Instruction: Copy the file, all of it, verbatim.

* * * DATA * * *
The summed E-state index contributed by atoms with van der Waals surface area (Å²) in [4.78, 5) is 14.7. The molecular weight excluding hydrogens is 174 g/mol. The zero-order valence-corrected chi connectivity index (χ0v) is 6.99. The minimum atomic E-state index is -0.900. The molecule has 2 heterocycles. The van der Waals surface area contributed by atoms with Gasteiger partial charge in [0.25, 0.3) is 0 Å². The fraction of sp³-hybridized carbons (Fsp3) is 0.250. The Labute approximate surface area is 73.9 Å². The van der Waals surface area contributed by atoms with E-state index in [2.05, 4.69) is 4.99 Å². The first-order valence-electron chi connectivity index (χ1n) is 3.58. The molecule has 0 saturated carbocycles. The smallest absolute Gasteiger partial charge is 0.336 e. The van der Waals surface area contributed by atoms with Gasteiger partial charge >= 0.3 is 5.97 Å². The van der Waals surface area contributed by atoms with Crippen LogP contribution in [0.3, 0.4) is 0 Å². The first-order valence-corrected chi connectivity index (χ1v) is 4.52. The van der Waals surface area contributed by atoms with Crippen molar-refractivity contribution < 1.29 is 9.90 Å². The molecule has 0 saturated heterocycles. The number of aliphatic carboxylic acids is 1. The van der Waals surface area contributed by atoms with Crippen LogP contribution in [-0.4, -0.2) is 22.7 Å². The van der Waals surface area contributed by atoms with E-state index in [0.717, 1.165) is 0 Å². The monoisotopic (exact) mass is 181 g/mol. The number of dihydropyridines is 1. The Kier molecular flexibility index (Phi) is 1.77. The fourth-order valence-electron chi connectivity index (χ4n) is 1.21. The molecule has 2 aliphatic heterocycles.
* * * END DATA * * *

The summed E-state index contributed by atoms with van der Waals surface area (Å²) in [4.78, 5) is 14.7. The molecular weight excluding hydrogens is 174 g/mol. The zero-order valence-corrected chi connectivity index (χ0v) is 6.99. The minimum atomic E-state index is -0.900. The molecule has 2 heterocycles. The van der Waals surface area contributed by atoms with Gasteiger partial charge in [0.25, 0.3) is 0 Å². The fraction of sp³-hybridized carbons (Fsp3) is 0.250. The Labute approximate surface area is 73.9 Å². The van der Waals surface area contributed by atoms with E-state index in [2.05, 4.69) is 4.99 Å². The first-order valence-electron chi connectivity index (χ1n) is 3.58. The molecule has 0 saturated carbocycles. The smallest absolute Gasteiger partial charge is 0.336 e. The van der Waals surface area contributed by atoms with Gasteiger partial charge >= 0.3 is 5.97 Å². The van der Waals surface area contributed by atoms with Crippen LogP contribution in [0.3, 0.4) is 0 Å². The first-order valence-corrected chi connectivity index (χ1v) is 4.52. The van der Waals surface area contributed by atoms with Crippen molar-refractivity contribution < 1.29 is 9.90 Å². The molecule has 0 saturated heterocycles. The number of aliphatic carboxylic acids is 1. The van der Waals surface area contributed by atoms with Crippen LogP contribution in [-0.4, -0.2) is 22.7 Å². The van der Waals surface area contributed by atoms with E-state index in [0.717, 1.165) is 0 Å². The monoisotopic (exact) mass is 181 g/mol. The number of dihydropyridines is 1. The Kier molecular flexibility index (Phi) is 1.77. The fourth-order valence-electron chi connectivity index (χ4n) is 1.21. The molecule has 2 aliphatic heterocycles.